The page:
Boston Cream Pie

This has been on my mind for a very long time. I first came across a recipe for Boston Cream Pie in my Hummingbird Bakery Book, which is also one of my 10 favourite cookbooks. The recipe seemed a bit complex, considering it had 3 parts to it; cake, custard, chocolate glaze..... If you know me, you also know much I love to keep the cooking simple. So, although I really wanted to make this cake, what I wanted more was to simplify it. And simplify I did.

Now, don't let the name deceive you. This is no PIE at all. It is in fact a cake.  I did google  a bit and figured out what really makes a Boston Cream Pie. It's as simple as this, Layers of vanilla cake, filled with custard, topped with chocolate glaze........... Tada!!!!!!!!!! Armed with this new information, I decided that for the cake, I could use my usual vanilla cake recipe, which is only like the simplest cake recipe everrrrrrrrr, for the custard,  I could cheat,  making it using custard powder ( Do not judge me now) and the for chocolate glaze , chocolate ganache is the easiest thing to make. And I would have a glorious Boston Cream Pie. Oh btw ,this post is going to have 2 recipes actually; one, vanilla cake ( you can do like only a 1000 things with it) and 2 chocolate ganache, (Warning : It's a bit addictive)

We had this ladies night in with my friends and me being me, offered to make the dessert for the evening. Also , this dessert would be a perfect birthday cake for a friend, who had celebrated her birthday earlier in the week . I decided to add a bit of extra indulgence to this already perfect dessert cake, and added a bit of cointreau to soak the layers of vanilla cake; best decision I ever made in my kitchen!!!!

How I made it :

I started with the cake. Simple vanilla cake.  Butter, sugar, eggs, milk and flour, vanilla. While the cake baked, I made my chocolate ganache. Ganache is the simplest thing to make and is so versatile. You can use it as a filling, glaze, frosting for a cake. It also is perfect for dunking cupcakes. All you need to remember is equal parts cream and chocolate. I use amul cream, which is low fat cream. and it works just fine, although a lot of recipes suggest using double cream, like nilgiris and that works fine as well. For the chocolate, I used dark chocolate for this recipe, but you can also use regular chocolate or a mix of both.

To make the ganache, first, gently heat the cream, on a slow flame, or in the microwave. Take it off the stove and add chopped chocolate. Leave it aside for a couple of minutes, then gently stir to make sure all the chocolate is melted. The gancahe will be pretty thin when you've just made it, and will thicken as it cools. You can also store ganache in the fridge for a couple of weeks, if you haven't licked the bowl clean that is.

Once the cake was done, I let it cool, while I got on with making the custard, just following the packet instructions for making pouring custard. Though  I used half a litre of milk to make the custard. I used just about half of it for the filling.

To assemble the dessert. I mixed the cointreau with a bit of sprite to make a soaking syrup .I cut the cake into half. One layer on the board, I put spoons of the cointreau syrup and then spread a generous layer of custard, that had cooled by now. Then top it with the other layer of cake, and some more soaking syrup. And to finish it off, I put spoons of the ganache that had cooled for an hour or so. Using a knife, I just spread it around the top and sides of the cakes. Let the cake cool in the fridge a couple of hours and it made a delicious dessert. The custard tasted smooth and silky and the cointreau paired great with the dark chocolate, and of course, another item on the food bucket list ticked off !!!!!!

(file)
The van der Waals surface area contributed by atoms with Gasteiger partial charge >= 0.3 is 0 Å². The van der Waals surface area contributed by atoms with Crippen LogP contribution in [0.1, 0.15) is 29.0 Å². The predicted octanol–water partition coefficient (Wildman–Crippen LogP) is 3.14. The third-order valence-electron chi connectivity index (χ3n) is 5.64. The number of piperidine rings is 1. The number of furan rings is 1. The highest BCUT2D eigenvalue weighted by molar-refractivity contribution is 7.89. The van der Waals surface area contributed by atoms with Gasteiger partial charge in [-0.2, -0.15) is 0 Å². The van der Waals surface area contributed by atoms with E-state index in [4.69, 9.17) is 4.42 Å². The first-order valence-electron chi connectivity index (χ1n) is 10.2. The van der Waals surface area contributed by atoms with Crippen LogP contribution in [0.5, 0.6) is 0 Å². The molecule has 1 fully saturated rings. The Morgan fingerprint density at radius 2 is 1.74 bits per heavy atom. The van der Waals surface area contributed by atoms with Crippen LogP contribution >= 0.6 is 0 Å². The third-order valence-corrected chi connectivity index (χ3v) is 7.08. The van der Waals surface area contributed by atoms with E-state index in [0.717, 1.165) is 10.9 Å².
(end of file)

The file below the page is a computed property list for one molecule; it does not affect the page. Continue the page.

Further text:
Boston Cream Pie


For the Custard
Custard powder
1/2 ltr milk

For the vanilla cake :

1 1/2 tsp baking powder
2 cups maida
100 grams unsalted butter softened
1 cup castor sugar
2 eggs
1 teaspoon vanilla essence
1 cup milk

For the Ganache :
200 ml cream
200 dark chocolate, roughly chopped

For the soaking syrup (optional)
Mix  4 tbsp cointreau and  100 ml sprite

A.Make free pouring custard, following the instructions on the packet. Let it cool

B. For the cake :

1. Preheat the oven to a 170 C. Grease and flour a 7 inch round tin.
2. Sift the flour and baking powder. Keep aside
3. Beat the butter and sugar till fluffy. Add the eggs one by one
4. Add the vanilla essence and mix.
5. Add the flour and milk, alternatively, starting and ending with the milk.
6. Pour into the baking tin and bake for about 30 mins till a toothpick comes out clean.
7. Let the cake cool.

C. Ganache : While the cake is cooking
1. Heat the cream on a gentle flame till warm
2. Take off the heat and add the chopped chocolate. Let it aside for a couple of mins and then stir till all the chocolate has melted. Leave aside and let it cool

D. Assembling the dessert :

1. Cut the cooled cake into two layers
2. Place one layer on a serving board and soak it with half the cointreau mix.
3. Spread a generous layer of custard
4. Place the other layer of cake over the custard and pour the other half of the syrup, all over the cake.
5. Pour the cooled ganache on the top of the cake and using a knife, spread it to the sides of the cake.
6. Refrigerate the cake for about an hour at least before serving.


  1. The name is very misleading . I thought it was a pie... Cake sounds more doable to me 😊 oh and can I use regular icing sugar instead of whatever that castor sugar is?

  2. Ask the Armenian-French chef why he named it a pie. Read about it here :
    Yes you can use powdered sugar or a better substitute would be superfine sugar.

  3. Got all my ingredients together . Waiting for Kyle' s afternoon nap to take the pie!


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